Studies show that 88% of companies now prioritize customer experience, with experience surpassing even product and price as the top competitive trait.
Customer experience is how customers perceive their experience with your company, including whether it was pleasant, helpful and worth their time.
When a business provides a good experience, 72% of consumers will share that experience with six or more people. But if a business provides a disappointing experience, 13% will share their disappointment with 15 or more people.
If you’re interested in improving the customer experience you provide, one of the best things you can do is learn to communicate with clients more effectively. Good communication helps your clients feel understood and connected to you as a provider, increasing their satisfaction with your service. As a bonus, effective communication also ensures a productive and efficient process.
But communication is more than the words you use, though that’s an important part. It’s everything from tone and language to knowing how to say no.
And it includes all communication touchpoints the client has, including you, service representatives and anyone else they interact with. It might even include third-party partners like drivers or coaches.
Everyone who communicates with your clients should heed the following tips for improving client communication.
Choose the Right Words
Choosing the right words is the first step in communicating information and sentiment to clients. Word choice can be the difference between terrible, standard and fantastic service. Take, for example, the statement “No problem.” It conveys a willingness to help well enough, but the words “My pleasure” present a better experience.
When you speak, try to rephrase everything you say with positive language. It will make your interactions more positive, focused on problem-solving and prevent you from blaming the client. Consider these examples:
Negative: I don’t understand.
Positive: Can you clarify…
Negative: You gave us the wrong information.
Positive: It looks like there was a typo. Can you clarify your address, please?
When speaking with clients, refrain from using the word “but” when possible. It tends to negate what you said before and makes you sound insincere.
You will also want to remove technical terms from your vocabulary when talking to clients; use words the average person can understand.
Wield the Right Tone
Now that you know what (and what not) to say, you must bring attention to how you say it. A tone that doesn’t match word choice is confusing and can prevent your true intentions from coming through. The right tone can help build trust and make clients feel understood.
Authoritative, empathetic, excited and encouraging are all types of tones. Which tone you use will depend on the client and the context of the discussion. If a client is upset or suffering from an injury, empathy may work best.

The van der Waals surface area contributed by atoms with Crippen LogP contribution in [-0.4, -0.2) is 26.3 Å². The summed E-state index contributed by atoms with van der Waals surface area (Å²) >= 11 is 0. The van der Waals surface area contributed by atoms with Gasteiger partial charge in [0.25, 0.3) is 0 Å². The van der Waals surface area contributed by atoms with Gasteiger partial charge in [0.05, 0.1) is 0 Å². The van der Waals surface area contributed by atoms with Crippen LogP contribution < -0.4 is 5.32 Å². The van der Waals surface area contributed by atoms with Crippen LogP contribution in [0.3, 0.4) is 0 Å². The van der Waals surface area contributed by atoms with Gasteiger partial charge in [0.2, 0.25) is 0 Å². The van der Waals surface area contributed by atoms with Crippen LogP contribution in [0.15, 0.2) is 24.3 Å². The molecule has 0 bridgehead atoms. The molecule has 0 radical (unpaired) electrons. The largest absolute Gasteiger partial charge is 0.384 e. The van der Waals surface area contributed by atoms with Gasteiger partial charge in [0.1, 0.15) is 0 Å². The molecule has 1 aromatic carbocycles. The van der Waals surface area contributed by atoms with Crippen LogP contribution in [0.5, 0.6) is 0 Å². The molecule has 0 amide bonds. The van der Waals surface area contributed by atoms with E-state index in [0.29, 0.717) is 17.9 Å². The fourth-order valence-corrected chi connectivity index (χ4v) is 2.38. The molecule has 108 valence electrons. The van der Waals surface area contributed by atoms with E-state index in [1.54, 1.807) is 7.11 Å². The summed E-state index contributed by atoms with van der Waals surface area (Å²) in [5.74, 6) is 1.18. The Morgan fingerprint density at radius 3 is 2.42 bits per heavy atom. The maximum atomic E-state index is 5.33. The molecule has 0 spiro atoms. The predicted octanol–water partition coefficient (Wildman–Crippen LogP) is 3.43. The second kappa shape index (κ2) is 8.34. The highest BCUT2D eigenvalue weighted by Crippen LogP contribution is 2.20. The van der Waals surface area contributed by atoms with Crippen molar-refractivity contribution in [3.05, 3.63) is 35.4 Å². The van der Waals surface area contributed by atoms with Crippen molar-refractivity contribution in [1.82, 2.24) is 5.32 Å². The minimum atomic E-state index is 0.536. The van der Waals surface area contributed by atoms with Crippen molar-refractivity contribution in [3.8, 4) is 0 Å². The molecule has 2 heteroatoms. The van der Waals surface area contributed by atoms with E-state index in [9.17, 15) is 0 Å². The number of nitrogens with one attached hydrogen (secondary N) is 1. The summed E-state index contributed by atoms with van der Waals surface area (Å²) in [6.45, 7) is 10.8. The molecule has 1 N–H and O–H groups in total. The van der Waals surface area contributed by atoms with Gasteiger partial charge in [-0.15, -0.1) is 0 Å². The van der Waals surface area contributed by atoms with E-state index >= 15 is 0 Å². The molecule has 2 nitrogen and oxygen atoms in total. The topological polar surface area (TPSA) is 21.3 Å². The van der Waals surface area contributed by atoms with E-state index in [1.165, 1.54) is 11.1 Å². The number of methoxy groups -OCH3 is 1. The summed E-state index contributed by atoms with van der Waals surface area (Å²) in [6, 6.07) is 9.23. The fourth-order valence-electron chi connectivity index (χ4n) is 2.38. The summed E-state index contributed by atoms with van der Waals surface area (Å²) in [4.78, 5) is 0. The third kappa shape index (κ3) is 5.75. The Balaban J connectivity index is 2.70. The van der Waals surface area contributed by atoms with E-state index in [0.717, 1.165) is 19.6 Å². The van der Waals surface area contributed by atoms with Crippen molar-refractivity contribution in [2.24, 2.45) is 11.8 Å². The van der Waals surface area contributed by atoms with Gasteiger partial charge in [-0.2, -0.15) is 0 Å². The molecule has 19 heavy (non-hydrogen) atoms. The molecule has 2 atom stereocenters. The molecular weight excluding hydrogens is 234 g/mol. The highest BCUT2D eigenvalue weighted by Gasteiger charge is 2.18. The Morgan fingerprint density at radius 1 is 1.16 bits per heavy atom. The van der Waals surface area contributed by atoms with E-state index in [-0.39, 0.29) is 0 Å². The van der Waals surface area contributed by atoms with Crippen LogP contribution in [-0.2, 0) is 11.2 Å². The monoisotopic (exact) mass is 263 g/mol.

Avoid using a tone that a client can misconstrue as irritation or boredom. Boredom may not seem as bad as anger, but it can cause a lot of damage when clients feel you don’t care.
Whatever tone you choose, let it show through the words you emphasize and the sound and pacing of your voice.
Speak Their Language (Literally)
Over one million immigrants enter the US every year. A large number of those new arrivals, the immigrants already residing in the US and their descendants are LEP. LEP stands for Limited English Proficient and means that they speak English less than “very well.”
You already know how important client communication is, and providing a good client experience means overcoming such language barriers.
Speaking the same language as your client shows them that you care, builds trust and provides insight into any cultural differences that could affect how you both perceive your interactions. It also reduces the risk of miscommunications that result in an offended party or inadequate service.
With over 350 languages spoken in the US, the best way to ensure optimal communication with immigrant and LEP clients is with professional interpreters.
Understand Body Language
It’s not new information that people speak with their bodies. People use head nods, hand gestures and eye contact in everyday communication to establish understanding and interest.
But there are more subtle movements that people do subconsciously, like crossing their arms when feeling defensive or tapping their foot in annoyance. Such gestures don’t always correlate with an exact emotion, but it’s a good idea to learn about common body language cues. It will help you gain better insight into your clients’ feelings. It will also give you better awareness of your body language so that you can optimize it to be welcoming and receptive.
When helping multicultural clients, understanding their cultural background can be important as body language tends to change between cultures. This is another area in which certified interpreters can help.
Meet Clients Where They Are At